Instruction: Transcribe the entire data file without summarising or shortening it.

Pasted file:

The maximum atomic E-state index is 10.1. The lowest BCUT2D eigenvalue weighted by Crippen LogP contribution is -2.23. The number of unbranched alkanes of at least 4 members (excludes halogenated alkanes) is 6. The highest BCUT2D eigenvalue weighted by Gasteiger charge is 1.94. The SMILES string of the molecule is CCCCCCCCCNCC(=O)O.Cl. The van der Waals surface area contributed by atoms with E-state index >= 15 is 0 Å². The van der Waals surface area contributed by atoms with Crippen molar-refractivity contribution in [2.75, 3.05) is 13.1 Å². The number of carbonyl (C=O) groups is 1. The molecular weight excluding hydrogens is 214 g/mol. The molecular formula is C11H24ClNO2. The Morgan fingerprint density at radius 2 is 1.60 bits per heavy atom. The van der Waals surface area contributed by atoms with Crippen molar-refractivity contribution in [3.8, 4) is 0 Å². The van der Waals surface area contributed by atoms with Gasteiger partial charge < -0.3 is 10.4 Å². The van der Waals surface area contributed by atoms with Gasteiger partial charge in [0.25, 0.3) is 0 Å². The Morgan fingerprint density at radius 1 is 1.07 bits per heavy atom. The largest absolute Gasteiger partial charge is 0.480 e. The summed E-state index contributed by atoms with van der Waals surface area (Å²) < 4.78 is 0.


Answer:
The maximum atomic E-state index is 10.1. The lowest BCUT2D eigenvalue weighted by Crippen LogP contribution is -2.23. The number of unbranched alkanes of at least 4 members (excludes halogenated alkanes) is 6. The highest BCUT2D eigenvalue weighted by Gasteiger charge is 1.94. The SMILES string of the molecule is CCCCCCCCCNCC(=O)O.Cl. The van der Waals surface area contributed by atoms with E-state index >= 15 is 0 Å². The van der Waals surface area contributed by atoms with Crippen molar-refractivity contribution in [2.75, 3.05) is 13.1 Å². The number of carbonyl (C=O) groups is 1. The molecular weight excluding hydrogens is 214 g/mol. The molecular formula is C11H24ClNO2. The Morgan fingerprint density at radius 2 is 1.60 bits per heavy atom. The van der Waals surface area contributed by atoms with Crippen molar-refractivity contribution in [3.8, 4) is 0 Å². The van der Waals surface area contributed by atoms with Gasteiger partial charge < -0.3 is 10.4 Å². The van der Waals surface area contributed by atoms with Gasteiger partial charge in [0.25, 0.3) is 0 Å². The Morgan fingerprint density at radius 1 is 1.07 bits per heavy atom. The largest absolute Gasteiger partial charge is 0.480 e. The summed E-state index contributed by atoms with van der Waals surface area (Å²) < 4.78 is 0.